Wednesday, 23 August 2023
In the first seven months of the year, exports totalled US$ 39.5 billion while imports amounted to US$ 44.7 billion. The trade balance showed a US$ 5.1 billion deficit.
- Between January and July 2023, exports amounted to US$ 39.5 billion and experienced a year-on-year contraction of 24.2%, accounted for by a 17.1% drop in quantities and 8.6% in prices.
- Imports amounted to US$ 44.7 billion and decreased by 10.1%, as a result of contractions of 4.5% and 5.9% in quantities and prices, respectively. This decrease is mainly explained by lower prices and quantities imported of Fuels and lubricants, and Capital goods. Contrarily, imports of Parts and accessories of capital goods increased, both due to higher quantities and higher prices. In the case of Vehicles, the increase in prices was not enough to offset the fall in quantities.
- The trade balance was in deficit by US$ 5.1 billion, due to a greater contraction of exports than of imports. In the first seven months of 2022 a US$ 2.5 billion surplus had been reached.
- The biggest falls were in exports of wheat (diminishing US$ 3.1 billion); soybean meal and pellets (−US$ 2.2 billion); maize (−US$ 2.1 billion); soybean oil (−US$ 1.6 billion); and biodiesel (−US$ 1.2 billion); while the main increases concern to motor vehicles for the transport of goods (US$ 402 million); natural gas in gaseous state (US$ 255 million); motor vehicles for the transport of persons (US$ 157 million); and lithium carbonate (US$ 135 million).
- With regard to the soybean complex, the prices of exports of meal and pellets increased by 3.1%, while those of crude oil (−29.3%), biodiesel (−12.4%) and beans (−12.7%) decreased. In terms of exported quantities, biodiesel (−84.1%), meal and pellets (−32.8%), crude oil (−14.4%) and beans (−12.6%) fell.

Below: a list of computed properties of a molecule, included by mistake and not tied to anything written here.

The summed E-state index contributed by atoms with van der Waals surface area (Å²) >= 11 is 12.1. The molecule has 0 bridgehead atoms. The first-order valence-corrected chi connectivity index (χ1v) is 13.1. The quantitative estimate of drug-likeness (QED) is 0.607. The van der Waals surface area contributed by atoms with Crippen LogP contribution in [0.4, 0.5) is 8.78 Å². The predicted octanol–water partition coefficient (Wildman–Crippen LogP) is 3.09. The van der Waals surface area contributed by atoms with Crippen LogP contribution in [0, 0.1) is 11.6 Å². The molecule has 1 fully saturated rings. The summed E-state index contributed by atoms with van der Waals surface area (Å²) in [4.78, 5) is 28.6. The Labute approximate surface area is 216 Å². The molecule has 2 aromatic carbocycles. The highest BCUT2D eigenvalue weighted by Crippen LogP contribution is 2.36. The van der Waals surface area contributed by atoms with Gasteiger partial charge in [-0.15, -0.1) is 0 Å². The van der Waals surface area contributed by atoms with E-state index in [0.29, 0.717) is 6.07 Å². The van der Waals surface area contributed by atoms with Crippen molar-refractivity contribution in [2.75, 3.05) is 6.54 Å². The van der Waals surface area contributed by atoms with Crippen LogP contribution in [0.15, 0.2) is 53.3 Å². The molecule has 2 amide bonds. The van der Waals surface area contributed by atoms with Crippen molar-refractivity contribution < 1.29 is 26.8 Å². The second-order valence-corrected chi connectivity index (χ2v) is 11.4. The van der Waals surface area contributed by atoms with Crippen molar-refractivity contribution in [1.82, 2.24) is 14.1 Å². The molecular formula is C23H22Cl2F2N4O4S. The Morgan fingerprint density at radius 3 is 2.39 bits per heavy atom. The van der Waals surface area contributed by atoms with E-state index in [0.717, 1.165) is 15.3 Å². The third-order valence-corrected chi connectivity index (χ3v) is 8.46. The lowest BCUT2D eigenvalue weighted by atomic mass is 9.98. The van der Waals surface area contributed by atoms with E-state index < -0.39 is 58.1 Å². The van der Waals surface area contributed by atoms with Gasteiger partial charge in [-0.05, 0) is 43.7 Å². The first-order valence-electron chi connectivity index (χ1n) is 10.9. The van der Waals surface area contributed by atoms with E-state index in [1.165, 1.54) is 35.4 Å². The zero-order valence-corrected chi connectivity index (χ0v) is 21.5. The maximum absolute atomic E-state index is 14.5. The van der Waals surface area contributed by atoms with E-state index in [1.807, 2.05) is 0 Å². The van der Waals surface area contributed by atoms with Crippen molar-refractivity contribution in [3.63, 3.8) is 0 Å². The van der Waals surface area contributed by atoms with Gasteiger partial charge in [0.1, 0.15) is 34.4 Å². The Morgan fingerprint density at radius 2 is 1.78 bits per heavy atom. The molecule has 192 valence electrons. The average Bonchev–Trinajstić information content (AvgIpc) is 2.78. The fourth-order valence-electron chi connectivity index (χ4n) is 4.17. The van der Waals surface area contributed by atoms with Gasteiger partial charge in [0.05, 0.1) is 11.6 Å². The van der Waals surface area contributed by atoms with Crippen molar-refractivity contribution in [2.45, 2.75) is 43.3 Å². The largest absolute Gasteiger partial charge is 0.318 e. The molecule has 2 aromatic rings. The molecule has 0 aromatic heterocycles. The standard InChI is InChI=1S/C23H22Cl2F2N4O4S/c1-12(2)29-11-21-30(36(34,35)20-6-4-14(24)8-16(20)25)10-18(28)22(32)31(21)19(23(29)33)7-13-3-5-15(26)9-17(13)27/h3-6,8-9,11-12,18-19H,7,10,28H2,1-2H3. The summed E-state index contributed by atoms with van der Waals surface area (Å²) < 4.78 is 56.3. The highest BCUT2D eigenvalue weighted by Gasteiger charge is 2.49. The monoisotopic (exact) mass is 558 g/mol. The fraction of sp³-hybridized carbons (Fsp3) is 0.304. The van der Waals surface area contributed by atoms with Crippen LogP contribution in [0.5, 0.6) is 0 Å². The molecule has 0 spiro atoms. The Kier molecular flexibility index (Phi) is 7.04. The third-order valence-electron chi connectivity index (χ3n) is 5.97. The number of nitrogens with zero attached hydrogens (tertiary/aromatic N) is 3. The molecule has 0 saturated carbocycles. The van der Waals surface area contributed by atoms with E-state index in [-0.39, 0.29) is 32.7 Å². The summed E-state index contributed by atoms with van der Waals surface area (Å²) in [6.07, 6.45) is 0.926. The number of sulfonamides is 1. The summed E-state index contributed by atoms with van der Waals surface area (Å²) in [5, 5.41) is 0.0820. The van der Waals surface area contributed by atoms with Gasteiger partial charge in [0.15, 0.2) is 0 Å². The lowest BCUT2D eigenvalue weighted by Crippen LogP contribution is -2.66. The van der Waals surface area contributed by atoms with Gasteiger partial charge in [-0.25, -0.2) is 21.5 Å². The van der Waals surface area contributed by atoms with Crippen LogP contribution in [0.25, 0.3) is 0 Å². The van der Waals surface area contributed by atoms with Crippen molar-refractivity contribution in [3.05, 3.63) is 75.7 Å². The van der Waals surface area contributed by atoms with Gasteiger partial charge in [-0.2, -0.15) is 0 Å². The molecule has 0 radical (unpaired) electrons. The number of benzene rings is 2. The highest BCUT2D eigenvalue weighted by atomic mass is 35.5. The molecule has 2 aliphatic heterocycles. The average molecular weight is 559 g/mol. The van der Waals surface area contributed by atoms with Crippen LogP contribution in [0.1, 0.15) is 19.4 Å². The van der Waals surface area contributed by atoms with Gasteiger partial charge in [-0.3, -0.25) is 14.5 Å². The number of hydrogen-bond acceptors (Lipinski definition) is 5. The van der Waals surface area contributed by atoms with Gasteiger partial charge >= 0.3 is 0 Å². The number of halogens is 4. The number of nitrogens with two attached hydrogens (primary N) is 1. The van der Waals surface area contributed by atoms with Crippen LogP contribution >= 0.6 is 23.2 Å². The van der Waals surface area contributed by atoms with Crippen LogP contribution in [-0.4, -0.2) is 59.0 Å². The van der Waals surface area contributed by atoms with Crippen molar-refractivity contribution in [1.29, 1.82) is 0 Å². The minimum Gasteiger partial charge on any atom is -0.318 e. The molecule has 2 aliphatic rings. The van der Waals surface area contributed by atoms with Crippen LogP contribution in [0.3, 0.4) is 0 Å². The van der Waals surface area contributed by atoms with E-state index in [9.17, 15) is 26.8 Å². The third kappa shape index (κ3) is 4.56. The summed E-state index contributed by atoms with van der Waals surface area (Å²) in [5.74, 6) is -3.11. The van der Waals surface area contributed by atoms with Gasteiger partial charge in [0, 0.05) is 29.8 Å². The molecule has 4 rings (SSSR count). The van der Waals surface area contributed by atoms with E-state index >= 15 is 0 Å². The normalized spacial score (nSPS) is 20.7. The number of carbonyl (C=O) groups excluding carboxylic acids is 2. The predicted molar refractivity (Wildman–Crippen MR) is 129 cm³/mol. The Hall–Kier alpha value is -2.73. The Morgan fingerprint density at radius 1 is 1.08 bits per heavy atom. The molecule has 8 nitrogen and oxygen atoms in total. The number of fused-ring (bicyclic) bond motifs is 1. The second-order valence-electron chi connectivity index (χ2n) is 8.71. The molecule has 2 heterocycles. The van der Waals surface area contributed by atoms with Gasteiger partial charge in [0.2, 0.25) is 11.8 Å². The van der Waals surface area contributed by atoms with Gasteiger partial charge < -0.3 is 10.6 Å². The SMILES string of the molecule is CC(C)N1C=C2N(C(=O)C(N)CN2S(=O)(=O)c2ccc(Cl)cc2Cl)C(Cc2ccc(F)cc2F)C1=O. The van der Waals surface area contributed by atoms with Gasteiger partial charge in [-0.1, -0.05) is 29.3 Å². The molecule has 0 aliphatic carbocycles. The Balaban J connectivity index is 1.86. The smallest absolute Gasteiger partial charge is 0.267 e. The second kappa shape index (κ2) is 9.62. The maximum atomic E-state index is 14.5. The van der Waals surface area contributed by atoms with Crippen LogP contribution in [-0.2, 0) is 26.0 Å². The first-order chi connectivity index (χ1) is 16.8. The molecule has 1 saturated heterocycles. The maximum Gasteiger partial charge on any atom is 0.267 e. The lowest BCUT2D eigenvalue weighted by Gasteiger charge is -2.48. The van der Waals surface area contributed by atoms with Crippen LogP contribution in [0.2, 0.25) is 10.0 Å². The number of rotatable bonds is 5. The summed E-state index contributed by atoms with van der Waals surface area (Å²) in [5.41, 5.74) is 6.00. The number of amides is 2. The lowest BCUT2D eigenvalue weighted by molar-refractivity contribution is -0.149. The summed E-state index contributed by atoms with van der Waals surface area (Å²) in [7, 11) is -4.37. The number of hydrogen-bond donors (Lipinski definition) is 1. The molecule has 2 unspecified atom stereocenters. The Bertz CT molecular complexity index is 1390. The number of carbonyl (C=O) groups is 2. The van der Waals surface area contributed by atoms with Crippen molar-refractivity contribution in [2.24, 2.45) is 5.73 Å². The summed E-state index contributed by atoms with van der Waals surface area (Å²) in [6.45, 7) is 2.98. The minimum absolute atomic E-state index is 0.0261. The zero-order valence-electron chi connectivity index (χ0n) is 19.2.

- On the imports side, there were higher purchases of soy beans (US$ 2.3 billion); iron or steel pipes used in oil and gas pipelines (US$ 207 million); and parts and accessories for automobile bodies (US$ 113 million); while there was a fall in the imports of diesel oil (−US$ 1.9 billion); liquefied natural gas (−US$ 737 million); gaseous natural gas (−US$ 435 million); and vaccines (−US$ 344 million).
- The three main partners, Brazil, China and the United States, together accounted for 33.1% of exports and 55.2% of imports. The European Union accounted for 10.2% of shipments and 14.0% of the purchases.
- The highest surpluses were obtained in trade with Chile (US$ 2.4 billion), Peru (US$ 1.4 billion) and India (US$ 889 million); while the largest deficits were recorded with China (−US$ 4.8 billion), Brazil (−US$ 4.4 billion), the United States (−US$ 2.3 billion), Paraguay (−US$ 1.8 billion), Germany (−US$ 1.2 billion) and Thailand (−US$ 863 million).